Loro Parque celebrates the birth of a baby sloth

The new pup, born at Loro Parque on 27 January, is in perfect health and in the coming weeks will begin to eat solid food and explore his environment.

Loro Parque has announced this week the birth of a new baby two-toed sloth (Choloepus didactylus), with which it renews its commitment to the conservation of biodiversity.

The new pup, born on 27 January, is in perfect health and is being cared for by caregivers and veterinarians to ensure its welfare and growth. In the coming weeks, he will begin to eat solid food and explore the tropical ecosystem created for his species in the park.

The baby’s mother, Pauline, arrived at Loro Parque in 2021 from Vienna’s Schoenbrunn Zoo to pair up with one of the park’s males, Hugo. The birth that has resulted from this union is a great success for the centre and, in particular, for the conservation work of the species.

The transfer was part of the EAZA Ex-Situ Programme (EEP) of the European Association of Zoos and Aquaria (EAZA), a European programme for the conservation of animal species under human care, with which zoos and aquariums share plans for the management of the species, with breeding and care recommendations, among others.

“Our commitment to conservation and animal welfare is reflected in these milestones in reproduction and breeding, as well as in our research projects, with which we contribute to the preservation of endangered species,” says Dr. Javier Almunia, director of Loro Parque Foundation.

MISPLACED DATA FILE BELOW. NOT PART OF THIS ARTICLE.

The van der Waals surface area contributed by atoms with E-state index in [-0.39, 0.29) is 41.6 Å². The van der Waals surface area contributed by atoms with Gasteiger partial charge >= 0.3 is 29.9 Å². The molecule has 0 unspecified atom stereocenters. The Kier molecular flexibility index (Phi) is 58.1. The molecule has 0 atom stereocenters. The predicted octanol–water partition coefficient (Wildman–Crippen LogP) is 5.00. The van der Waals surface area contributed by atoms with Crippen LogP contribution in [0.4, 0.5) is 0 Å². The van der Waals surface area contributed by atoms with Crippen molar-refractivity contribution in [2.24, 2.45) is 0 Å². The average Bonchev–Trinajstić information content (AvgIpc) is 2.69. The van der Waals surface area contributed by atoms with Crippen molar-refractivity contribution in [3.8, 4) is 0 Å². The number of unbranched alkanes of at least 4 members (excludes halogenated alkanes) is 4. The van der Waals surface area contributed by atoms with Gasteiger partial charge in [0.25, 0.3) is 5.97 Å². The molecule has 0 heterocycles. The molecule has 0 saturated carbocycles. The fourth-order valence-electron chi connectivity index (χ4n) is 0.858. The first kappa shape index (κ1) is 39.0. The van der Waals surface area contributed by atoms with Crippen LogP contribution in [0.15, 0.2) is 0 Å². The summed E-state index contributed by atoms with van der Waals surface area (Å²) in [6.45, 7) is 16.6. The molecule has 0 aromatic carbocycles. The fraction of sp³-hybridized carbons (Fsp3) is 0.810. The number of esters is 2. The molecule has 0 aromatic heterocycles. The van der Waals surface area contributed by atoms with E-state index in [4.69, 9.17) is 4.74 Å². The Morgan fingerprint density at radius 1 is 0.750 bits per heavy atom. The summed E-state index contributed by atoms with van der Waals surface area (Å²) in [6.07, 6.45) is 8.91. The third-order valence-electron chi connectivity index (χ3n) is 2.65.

This is confirmed by this new two-toed sloth, a species from South America, which will share space with other species, such as marmosets, iguanas and armadillos, in an environment that recreates the natural environment.

“Successful breeding and rearing under human care will be crucial to ensure the survival of some animal species in the future, and Loro Parque is a leader in this field. We are very proud of our achievements in protecting biodiversity and of our role in educating and raising awareness of the importance of preserving the planet’s fauna and flora,” concludes Dr. Almunia.

About Loro Parque

Loro Parque, an animal embassy with 50 years of history, has the largest and most diverse parrot reserve in the world, as well as species and ecosystems from all five continents. The institution, together with Loro Parque Fundación, maintains a firm commitment to the conservation of biodiversity in the Canary Islands and reinforces the role of modern zoological centres accredited as defenders of endangered wildlife.

The Park has been awarded the Plaque and Gold Medal for Tourist Merit by the Spanish Government and the Gold Medal of the Government of the Canary Islands, among other awards. It has also been recognised with the Prince Felipe Award for Business Excellence and is the first zoo in Europe to obtain the “Human Certified” Animal Welfare Certification from the American Humane Association.

Together with Siam Park, Poema del Mar, Brunelli’s and the Hotel Botánico & The Oriental Spa Garden, Loro Parque has turned into the most popular tourist attraction in Tenerife and a “Must” in the Canary Islands.

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